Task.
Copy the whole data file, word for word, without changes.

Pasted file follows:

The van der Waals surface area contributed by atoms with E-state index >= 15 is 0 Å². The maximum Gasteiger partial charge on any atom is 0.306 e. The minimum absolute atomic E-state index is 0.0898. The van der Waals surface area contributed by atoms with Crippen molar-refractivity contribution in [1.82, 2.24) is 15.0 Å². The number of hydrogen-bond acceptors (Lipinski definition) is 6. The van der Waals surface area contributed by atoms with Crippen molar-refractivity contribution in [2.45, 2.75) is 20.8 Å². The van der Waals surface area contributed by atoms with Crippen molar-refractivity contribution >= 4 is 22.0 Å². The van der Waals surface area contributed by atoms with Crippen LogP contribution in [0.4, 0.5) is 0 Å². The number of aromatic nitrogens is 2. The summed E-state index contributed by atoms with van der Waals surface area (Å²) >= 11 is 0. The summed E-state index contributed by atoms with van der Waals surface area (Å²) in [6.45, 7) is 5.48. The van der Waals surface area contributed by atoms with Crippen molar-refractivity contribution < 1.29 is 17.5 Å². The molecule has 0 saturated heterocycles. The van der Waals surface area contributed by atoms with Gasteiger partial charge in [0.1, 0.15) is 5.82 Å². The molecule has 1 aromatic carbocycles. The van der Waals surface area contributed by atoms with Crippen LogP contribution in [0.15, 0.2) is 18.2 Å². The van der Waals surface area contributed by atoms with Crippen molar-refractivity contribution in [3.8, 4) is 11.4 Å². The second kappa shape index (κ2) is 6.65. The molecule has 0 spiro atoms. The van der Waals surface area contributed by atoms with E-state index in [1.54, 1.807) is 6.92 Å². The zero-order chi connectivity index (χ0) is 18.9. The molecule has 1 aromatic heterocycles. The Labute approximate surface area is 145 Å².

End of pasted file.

The van der Waals surface area contributed by atoms with E-state index >= 15 is 0 Å². The maximum Gasteiger partial charge on any atom is 0.306 e. The minimum absolute atomic E-state index is 0.0898. The van der Waals surface area contributed by atoms with Crippen molar-refractivity contribution in [1.82, 2.24) is 15.0 Å². The number of hydrogen-bond acceptors (Lipinski definition) is 6. The van der Waals surface area contributed by atoms with Crippen molar-refractivity contribution in [2.45, 2.75) is 20.8 Å². The van der Waals surface area contributed by atoms with Crippen molar-refractivity contribution >= 4 is 22.0 Å². The van der Waals surface area contributed by atoms with Crippen LogP contribution in [0.4, 0.5) is 0 Å². The number of aromatic nitrogens is 2. The summed E-state index contributed by atoms with van der Waals surface area (Å²) >= 11 is 0. The summed E-state index contributed by atoms with van der Waals surface area (Å²) in [6.45, 7) is 5.48. The van der Waals surface area contributed by atoms with Crippen molar-refractivity contribution < 1.29 is 17.5 Å². The molecule has 0 saturated heterocycles. The van der Waals surface area contributed by atoms with Gasteiger partial charge in [0.1, 0.15) is 5.82 Å². The molecule has 1 aromatic carbocycles. The van der Waals surface area contributed by atoms with Crippen LogP contribution in [0.15, 0.2) is 18.2 Å². The van der Waals surface area contributed by atoms with Crippen molar-refractivity contribution in [3.8, 4) is 11.4 Å². The second kappa shape index (κ2) is 6.65. The molecule has 0 spiro atoms. The van der Waals surface area contributed by atoms with E-state index in [1.54, 1.807) is 6.92 Å². The zero-order chi connectivity index (χ0) is 18.9. The molecule has 1 aromatic heterocycles. The Labute approximate surface area is 145 Å².